What structural concerns regarding a home’s foundation should I be looking for when buying a home?
A typical poured concrete foundation begins with footing that supports the foundation wall. The footing is a concrete slab installed below the foundation and is poured on undisturbed or very-well compacted and drained soil (to reduce the potential for settling). A plastic, perforated pipe (weeping tile) is installed on the outside of the footing to collect water that may accumulate in this area. Gravel is placed above the weeping tile to permit drainage. The poured concrete foundation walls are installed on top of the footing, and transfer the load from the above ground portions of the house to the footings, and then ultimately the soil under the footings.
In some cases, a drainage layer is placed on the outside of the foundation wall before the area is back-filled, to aid in the directing of water to the weeping tile. This is to reduce the potential for water accumulation around the foundation walls from leaking into the home.
The entire house depends on the structural integrity of the entire foundation system, and if problems with the foundation arise, they are not necessarily easily or inexpensively remedied. Most newer Canadian homes have poured concrete or concrete block foundations, while some have preserved wood foundations.
Most older homes have stone/rubble or brick masonry foundations. The following provides a list of some typical foundation issues (and non-issues) that are found in Canadian homes. One cautionary note, these conditions may be pointed out during a home inspection, however it is virtually impossible for a home inspector or any other professional to necessarily give a conclusive opinion on the cause of the problem or if the condition will worsen based on a visual, non-intrusive investigation. More conclusive information would involve more intrusive inspection methods, a detailed history of the home, and a view of the future.
Poured Concrete, Stone, and Concrete Block
Most poured concrete foundations (and some concrete block foundations) have cracks, and in most cases these cracks are typical vertical or diagonal shrinkage cracks that are less than an eighth of an inch wide. They occur within the first several years of the foundation being constructed due to the curing/drying of the concrete. Although these are not typically structural concerns, they are openings into the basement and may need to be sealed to prevent water leakage into the interior areas of the basement. Conditions that affect the potential for water infiltration through cracks include water levels around the foundation, the presence and condition of drainage systems such as drainage tile and gravel around the lower perimeter of the foundation, and the presence of water/damp proofing materials on the exterior surface of the foundation. Any crack, large or small, should be monitored for further movement and/or water infiltration into the home and, if necessary, professionally remedied.
Horizontal cracks, vertical or diagonal cracks that increase in width at the top of the foundation may indicate that differential settling is occurring. This means that different areas of the foundation are settling at different rates. This could be caused by many things, but often is a result of different soil condition/types under different areas of the footings, or different sized footings under different areas. Different soils react in different ways to having loads concentrated on them. If the soil is well compacted and well drained, it may not settle much. However, if the soil is not well compacted and poorly drained, the load will compact the soil, thereby causing movement. Depending on the cause of the differential settlement, there may be continuous movement or none at all. The remedy will differ, depending on the cause of the settling and may range from digging down to the base of the footing in the affected area and pouring a new footing to installing a pier below the footing. Both of these remedies, if required, are relatively expensive.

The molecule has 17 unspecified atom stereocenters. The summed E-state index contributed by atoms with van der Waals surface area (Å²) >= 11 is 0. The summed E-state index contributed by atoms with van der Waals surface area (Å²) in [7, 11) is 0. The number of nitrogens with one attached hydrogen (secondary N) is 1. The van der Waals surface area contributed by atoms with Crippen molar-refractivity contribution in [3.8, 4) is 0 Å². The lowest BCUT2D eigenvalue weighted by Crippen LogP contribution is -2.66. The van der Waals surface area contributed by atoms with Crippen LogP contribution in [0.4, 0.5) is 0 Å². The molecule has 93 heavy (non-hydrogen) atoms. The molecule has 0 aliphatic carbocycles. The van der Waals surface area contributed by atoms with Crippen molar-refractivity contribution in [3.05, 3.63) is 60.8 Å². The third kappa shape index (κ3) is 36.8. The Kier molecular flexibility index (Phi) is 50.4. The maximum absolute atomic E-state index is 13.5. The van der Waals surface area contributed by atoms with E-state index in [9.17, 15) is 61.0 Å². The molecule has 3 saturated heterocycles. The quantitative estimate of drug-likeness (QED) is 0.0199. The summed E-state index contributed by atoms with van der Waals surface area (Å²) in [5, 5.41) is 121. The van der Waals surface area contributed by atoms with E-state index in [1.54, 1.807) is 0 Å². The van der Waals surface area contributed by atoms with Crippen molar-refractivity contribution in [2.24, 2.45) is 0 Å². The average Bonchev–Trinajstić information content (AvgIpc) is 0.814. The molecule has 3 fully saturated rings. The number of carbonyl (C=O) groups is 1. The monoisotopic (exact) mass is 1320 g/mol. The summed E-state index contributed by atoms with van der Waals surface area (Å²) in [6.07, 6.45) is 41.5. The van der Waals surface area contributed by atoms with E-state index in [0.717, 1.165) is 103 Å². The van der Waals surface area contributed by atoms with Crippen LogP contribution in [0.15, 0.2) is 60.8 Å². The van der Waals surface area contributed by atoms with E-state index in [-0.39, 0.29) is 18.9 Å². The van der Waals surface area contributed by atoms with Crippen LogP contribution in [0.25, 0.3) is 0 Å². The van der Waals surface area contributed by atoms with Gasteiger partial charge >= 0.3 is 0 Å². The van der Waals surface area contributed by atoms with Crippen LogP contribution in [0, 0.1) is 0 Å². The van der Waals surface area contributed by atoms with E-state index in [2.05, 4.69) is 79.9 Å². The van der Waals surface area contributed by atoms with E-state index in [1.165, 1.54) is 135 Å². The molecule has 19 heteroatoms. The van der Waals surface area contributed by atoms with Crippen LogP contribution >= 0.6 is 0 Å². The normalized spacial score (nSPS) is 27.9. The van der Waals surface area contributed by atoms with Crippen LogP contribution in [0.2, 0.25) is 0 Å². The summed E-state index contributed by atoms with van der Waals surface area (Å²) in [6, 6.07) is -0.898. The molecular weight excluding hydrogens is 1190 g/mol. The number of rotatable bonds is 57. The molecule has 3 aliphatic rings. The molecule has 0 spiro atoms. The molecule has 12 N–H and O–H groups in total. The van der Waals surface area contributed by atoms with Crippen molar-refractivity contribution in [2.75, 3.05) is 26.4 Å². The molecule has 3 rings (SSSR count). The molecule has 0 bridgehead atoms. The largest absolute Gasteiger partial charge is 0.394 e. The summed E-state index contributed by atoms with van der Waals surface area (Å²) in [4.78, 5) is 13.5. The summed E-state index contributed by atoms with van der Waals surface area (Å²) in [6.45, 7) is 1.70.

Bowing or leaning of a foundation wall is usually a potentially more significant structural problem caused by lateral (sideways) forces being exerted on the foundation, such as excess moisture in the soil (more common with soil types such as clay, which expand significantly when water is introduced), tree roots adjacent to the foundation, or premature back filling (when the foundation is not yet “set”), or back filling with large rocks. Significant and/ or continuous bowing can sometimes be remedied by adding support inside the foundation wall, such as a buttress (large concrete support post), or a steel beam.
Honeycombing or Flaking
Honeycombing is a term used to describe a condition in a poured concrete foundation where the aggregate (small stones) in the concrete is exposed and typically occurs when the concrete is not sufficiently vibrated and compacted after placing into forms. Flaking can occur on poured concrete foundations, but also on the mortar of stone foundations and on the surface of bricks on brick foundations. The effects of flaking or honeycombing are similar; if sufficient materials are deteriorated, the wall could potentially fail. As well, these areas are more sensitive to moisture infiltration. It is usually very difficult to determine the condition of a foundation below grade, where the problem is sometimes worse due to the elevated moisture levels. If flaking mortar or concrete is observed at the interior of a foundation wall or on the exterior exposed foundation, the exterior below grade foundation may also be deteriorated and require repairs.
Due to the age of stone and brick foundations, it is very likely that some flaking of the brick and/or mortar has occurred. This is why stone and brick foundations are more likely to leak than concrete foundations.
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